Fundamental Purpose of Missouri Right to Work Legislation Is Ensuring Equal Protection Under the Law


Helping Workers RAISE Themselves

Right to Work supporters in Missouri and across the country believe the right not to join a union deserves just as much protection under the law as the right to join. Big Labor apologists disagree -- but they are rarely honest about their stance.  Image:


Next week, National Right to Work Committee President Mark Mix will visit Jefferson City to talk to a legislative panel about why Missouri should become America’s 25th state to pass a comprehensive ban on forced union dues and fees.

Mr. Mix will surely note that states prohibiting the termination of employees for refusal to pay dues or fees to an unwanted union, otherwise known as Right to Work states, typically enjoy faster growth in jobs and employee compensation (including cash, bonuses and benefits)  and have higher average per capita disposable incomes, once regional differences in cost of living are taken into account, than do forced-unionism states.

But he also won’t fail to point out that the primary reason to enact a Right to work law is that it’s simply wrong for public policy to authorize the firing of employees simply because they won’t join or bankroll a union.

Right to Work supporters consistently favor freedom of choice when it comes to union membership.  The National Right to Work Committee agrees 100% with Organized Labor that the individual worker should be free to join and pay dues to a union, regardless of what his employer thinks or what a majority of his fellow employees think.   The right to join and financially support a union is a personal choice.  Neither your employer, nor your fellow employees, nor the government should be able to punish you for making that choice.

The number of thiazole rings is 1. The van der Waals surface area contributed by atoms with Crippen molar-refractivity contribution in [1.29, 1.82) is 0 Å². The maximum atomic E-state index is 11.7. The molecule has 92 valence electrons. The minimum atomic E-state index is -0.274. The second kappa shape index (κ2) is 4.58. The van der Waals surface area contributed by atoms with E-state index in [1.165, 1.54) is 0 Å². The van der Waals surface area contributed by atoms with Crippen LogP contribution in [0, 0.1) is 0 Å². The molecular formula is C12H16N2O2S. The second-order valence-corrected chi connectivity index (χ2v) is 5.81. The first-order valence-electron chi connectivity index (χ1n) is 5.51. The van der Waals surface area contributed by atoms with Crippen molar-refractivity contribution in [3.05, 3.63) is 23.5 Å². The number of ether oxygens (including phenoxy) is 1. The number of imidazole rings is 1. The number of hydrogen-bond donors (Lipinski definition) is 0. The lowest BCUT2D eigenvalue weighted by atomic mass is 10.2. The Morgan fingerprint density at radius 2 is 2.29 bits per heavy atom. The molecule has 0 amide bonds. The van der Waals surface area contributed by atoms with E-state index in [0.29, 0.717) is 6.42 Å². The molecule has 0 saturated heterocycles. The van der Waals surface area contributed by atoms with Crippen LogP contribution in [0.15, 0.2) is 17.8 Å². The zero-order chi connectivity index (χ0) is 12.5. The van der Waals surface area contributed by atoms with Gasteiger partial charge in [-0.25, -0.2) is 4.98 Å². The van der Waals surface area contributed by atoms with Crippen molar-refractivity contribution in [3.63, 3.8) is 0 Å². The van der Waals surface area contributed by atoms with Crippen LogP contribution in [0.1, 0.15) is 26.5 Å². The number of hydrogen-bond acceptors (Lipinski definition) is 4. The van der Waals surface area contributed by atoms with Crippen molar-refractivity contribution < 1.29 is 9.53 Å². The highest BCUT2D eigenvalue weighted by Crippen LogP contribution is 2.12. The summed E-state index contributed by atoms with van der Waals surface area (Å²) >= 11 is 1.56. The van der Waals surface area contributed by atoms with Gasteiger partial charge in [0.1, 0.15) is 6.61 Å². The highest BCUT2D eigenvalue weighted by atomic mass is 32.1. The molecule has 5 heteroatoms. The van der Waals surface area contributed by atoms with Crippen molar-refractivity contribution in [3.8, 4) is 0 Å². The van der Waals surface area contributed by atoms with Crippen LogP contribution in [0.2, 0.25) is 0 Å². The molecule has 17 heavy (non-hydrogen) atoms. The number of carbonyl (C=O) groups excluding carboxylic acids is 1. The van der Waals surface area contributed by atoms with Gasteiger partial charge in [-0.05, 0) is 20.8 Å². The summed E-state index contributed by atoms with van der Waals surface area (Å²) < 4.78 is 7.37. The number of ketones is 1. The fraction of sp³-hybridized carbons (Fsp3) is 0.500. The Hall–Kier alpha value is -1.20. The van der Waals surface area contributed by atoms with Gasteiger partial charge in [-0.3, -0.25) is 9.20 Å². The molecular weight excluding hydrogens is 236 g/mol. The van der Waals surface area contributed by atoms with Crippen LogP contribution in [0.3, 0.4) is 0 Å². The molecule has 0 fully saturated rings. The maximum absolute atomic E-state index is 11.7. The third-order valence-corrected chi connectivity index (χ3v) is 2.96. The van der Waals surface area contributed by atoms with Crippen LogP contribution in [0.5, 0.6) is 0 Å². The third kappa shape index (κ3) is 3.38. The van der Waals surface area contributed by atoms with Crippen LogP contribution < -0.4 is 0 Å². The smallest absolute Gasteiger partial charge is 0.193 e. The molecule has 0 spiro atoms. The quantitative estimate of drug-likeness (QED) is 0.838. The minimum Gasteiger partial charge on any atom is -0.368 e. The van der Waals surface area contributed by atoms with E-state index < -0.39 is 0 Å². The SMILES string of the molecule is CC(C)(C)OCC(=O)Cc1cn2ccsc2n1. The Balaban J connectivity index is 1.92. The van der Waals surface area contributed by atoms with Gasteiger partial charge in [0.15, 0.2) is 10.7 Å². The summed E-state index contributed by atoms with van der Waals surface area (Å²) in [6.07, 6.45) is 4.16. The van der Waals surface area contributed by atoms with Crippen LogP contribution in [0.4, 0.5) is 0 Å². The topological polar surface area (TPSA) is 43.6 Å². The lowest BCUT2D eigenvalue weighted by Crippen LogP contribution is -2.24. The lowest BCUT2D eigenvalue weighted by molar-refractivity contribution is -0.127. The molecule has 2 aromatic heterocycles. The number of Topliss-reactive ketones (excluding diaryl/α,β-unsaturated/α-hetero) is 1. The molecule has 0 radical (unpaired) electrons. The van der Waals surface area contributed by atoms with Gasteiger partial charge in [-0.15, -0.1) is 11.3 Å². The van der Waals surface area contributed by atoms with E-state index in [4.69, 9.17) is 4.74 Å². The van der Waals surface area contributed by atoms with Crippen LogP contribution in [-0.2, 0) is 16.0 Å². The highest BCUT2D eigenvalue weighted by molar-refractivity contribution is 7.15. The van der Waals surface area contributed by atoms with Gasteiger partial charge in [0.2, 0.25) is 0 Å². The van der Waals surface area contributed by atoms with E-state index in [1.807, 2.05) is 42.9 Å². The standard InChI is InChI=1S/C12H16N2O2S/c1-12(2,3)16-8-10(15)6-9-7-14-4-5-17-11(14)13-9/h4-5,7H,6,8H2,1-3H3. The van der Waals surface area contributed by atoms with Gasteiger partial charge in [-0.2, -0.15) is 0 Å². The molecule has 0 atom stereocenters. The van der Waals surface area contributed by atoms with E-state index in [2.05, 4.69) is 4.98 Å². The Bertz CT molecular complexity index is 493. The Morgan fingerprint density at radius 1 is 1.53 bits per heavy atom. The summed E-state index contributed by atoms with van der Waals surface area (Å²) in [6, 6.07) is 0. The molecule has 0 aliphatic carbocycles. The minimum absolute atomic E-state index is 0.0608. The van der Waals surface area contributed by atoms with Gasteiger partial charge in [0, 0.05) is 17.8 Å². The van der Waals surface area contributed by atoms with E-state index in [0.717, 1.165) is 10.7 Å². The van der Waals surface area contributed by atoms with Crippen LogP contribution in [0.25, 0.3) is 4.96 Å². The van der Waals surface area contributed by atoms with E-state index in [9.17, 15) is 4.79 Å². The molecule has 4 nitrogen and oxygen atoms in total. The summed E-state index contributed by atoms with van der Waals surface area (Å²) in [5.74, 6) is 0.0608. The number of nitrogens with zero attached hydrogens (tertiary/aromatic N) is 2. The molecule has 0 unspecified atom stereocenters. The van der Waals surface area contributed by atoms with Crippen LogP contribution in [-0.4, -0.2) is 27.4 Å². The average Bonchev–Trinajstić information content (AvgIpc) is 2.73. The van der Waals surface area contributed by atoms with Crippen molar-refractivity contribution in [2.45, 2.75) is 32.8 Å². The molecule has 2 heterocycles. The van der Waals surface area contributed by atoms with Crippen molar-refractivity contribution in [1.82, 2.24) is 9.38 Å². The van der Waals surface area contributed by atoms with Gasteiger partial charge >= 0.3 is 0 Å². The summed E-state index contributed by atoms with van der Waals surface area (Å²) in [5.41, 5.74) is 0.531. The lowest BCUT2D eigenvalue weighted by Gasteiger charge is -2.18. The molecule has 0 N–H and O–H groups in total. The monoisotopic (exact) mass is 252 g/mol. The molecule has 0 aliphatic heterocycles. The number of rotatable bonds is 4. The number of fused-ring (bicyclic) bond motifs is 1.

Unfortunately, union bosses and their allies don”t believe the law should grant equal protection to employees who don’t want a union.  If a majority of your fellow employees want a union, and think you ought to pay union dues, and your employer acquiesces, you should be forced to pay dues, even if you would never voluntarily join that union.

Union officials rarely, if ever, straightforwardly explain their inconsistency.   They contend an employee should be free to pay union dues, even if a majority of his fellow employees think he shouldn’t.  But an employee shouldn’t be free to refuse to pay union dues, if a majority of his fellow employees think he should.  Why?

Instead of explaining directly, union officials insinuate that employees who don’t want a union don’t know what’s good for them, and so their decision shouldn’t be respected.

But the fact is that there are many good reasons workers might conclude that a union isn’t in their best interest.  They might want to have nothing to do with a union that takes stances on political and/or moral issues that they totally disagree with.  That is clearly workers’ constitutional prerogative.

Moreover, vast numbers of workers have ample reason to believe they are hurt economically by being unionized.  For example, an undeniable fact that Big Labor rarely talks about is that federal labor law expressly prohibits unionized employers from offering talented employees pay higher than what the union has negotiated, unless union officials expressly grant their permission.

Last June, pro-Right to Work U.S. Sen. Marco Rubio (Fla.) proposed an amendment that would have enabled managers of unionized companies to reward their best employees with pay above union scale, without Big Labor’s by-your-leave, as long as they could show evidence of why the employees deserved to be compensated more.  But the hierarchies of the AFL-CIO, the Teamsters, and other unions lobbied fiercely against Rubio’s legislation and defeated it in a 54-45 vote.  (See the commentary from last summer linked above to learn more about this Senate showdown.)

If union officials really had workers’ best interest in mind, would they have pulled out all the stops to defeat a measure that would have allowed unionized employees to get paid more?

The people of Missouri understand that the individual worker is the best judge of what’s good for himself or herself.  Not the employer.  Not union officials.  And not the government.  That’s the primary reason why a Right to Work law is right for Missouri.